Posts tagged world food

Sounds fancy, actually easy. And yum.

By Thursday nights I am tired. The last commitment of the day is picking up big girl from Junior Guides at 7pm. And then we all pop on our jammies and flop together on the lounge for some quality food TV.

Possibly the kids don’t give a toss about world cuisine, but the chance to stay up until 8.30 means they’ve got a new-found love of SBS travel/cooking shows. Over the past couple of years we’ve watched Adam Liaw tour Japan (I’m hoping to retrace his steps some day), Rachel Khoo relishing France and at the moment we’re enjoying Shane Delia travelling Turkey, which takes me back to my own travels there in the 1990s. I remember how new and exotic the flavours and smells were.

As much as it pains me to contemplate them leaving, I hope my kids grow to be curious about the world and want to head off on their own adventures. To encourage them along, I’ve been enjoying making these burek, which sound fancy, but are actually super-simple family food. Just a savoury mince wrapped in filo pastry, coiled up and baked in the oven. The kids just call them ‘fancy meatpies’, which isn’t so culturally sensitive but is pretty accurate.

meat & vegetable burek

Schmancy meat pies. Sauce optional.


Beef & vegie burek

You can make the mince ahead, to wrap and bake later in the day, or make these up and store in the fridge until it’s time to brush them with butter and bake for dinner.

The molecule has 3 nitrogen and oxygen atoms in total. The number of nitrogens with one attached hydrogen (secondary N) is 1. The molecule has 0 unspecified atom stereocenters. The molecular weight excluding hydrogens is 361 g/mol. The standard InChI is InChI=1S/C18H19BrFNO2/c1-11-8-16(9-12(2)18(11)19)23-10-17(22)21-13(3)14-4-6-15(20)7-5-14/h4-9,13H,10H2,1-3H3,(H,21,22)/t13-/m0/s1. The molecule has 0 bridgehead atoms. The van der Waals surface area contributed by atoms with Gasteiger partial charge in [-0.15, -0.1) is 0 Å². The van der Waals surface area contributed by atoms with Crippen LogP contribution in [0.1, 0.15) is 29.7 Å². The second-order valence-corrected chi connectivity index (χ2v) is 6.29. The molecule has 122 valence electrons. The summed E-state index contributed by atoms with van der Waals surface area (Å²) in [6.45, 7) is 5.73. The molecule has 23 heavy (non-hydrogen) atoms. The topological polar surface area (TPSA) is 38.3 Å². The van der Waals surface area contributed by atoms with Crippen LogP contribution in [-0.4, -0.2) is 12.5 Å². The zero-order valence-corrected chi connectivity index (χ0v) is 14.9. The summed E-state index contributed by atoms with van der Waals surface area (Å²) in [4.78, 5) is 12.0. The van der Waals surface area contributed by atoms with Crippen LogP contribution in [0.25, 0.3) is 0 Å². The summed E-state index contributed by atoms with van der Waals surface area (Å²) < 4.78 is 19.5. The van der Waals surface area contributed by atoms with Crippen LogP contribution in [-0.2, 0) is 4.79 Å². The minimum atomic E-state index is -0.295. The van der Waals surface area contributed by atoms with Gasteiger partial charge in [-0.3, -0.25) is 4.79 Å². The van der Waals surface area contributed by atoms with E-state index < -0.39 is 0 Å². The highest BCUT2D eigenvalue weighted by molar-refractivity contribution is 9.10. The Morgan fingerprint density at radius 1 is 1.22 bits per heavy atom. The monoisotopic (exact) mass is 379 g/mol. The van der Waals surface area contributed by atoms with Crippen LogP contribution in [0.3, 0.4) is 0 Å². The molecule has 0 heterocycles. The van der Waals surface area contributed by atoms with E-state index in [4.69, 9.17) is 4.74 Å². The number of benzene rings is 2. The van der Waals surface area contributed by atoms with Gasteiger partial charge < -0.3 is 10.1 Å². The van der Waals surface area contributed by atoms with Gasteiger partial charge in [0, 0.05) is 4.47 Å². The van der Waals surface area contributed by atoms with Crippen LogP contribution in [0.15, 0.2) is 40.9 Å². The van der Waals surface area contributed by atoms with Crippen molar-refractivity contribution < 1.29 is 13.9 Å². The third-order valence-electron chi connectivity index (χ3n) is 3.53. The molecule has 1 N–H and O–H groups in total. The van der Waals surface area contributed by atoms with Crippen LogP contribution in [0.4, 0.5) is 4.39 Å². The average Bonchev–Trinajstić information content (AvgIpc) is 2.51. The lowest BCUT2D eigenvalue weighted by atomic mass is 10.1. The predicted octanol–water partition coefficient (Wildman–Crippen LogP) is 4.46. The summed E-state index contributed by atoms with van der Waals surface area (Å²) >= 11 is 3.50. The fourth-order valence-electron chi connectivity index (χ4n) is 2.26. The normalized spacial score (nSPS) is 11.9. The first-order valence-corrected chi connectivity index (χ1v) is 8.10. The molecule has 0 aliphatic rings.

1 tbsp olive oil
1 red onion, finely diced
500g beef mince
1 large clove garlic, crushed
1 carrot, peeled, grated
1 finger eggplant, finely diced (peel it first if your kids will fuss about the skin)
1 green capsicum, finely diced
Handful spinach leaves, this stalks removed, leaves finely shredded
2 tbsp parsley (optional)
1 tsp sweet paprika
1 tsp Allspice
1/4 tsp cinnamon
Filo pastry
2 tbsp melted butter
1 egg, combined with a splash of milk for glazing.

The key to success with filo is to make sure it is completely thawed (if frozen) and at room temperature. Then it’s pretty easy to work with.

Heat a large frying pan over medium/high heat. Add the oil and pop in the onion. Cook, stirring often for 4-5 minutes until golden. Carefully place the mince in the pan. Use your spoon to break up lumps and totally brown all the meat (this take about 5 minutes). Add in the garlic and all the vegies for 2-3 minutes before scattering over the spices. Stir well and continue to move everything around regularly for 5 minutes or so. Move the pan off the heat and leave everything to cool for a bit (so that you can handle it easily).

Preheat the oven to 200C. Find whatever round dishes you have – make several small bureks or one large one – totally up to you.

Lay out your block of filo. Brush melted butter over the top sheet. Flip it over and lay it on top of the sheet below. Spoon a line of mince mixture along the length of the filo, about 3-4 cm in from one edge. Lift the top two layers of filo and carefully roll your pastry up into a long snake. Coil it around and squeeze into your round dish. (To make a large burek, just keep adding snakes onto the end until you’ve filled your dish.)

Brush with the combined egg/milk and bake for 25 minutes until golden.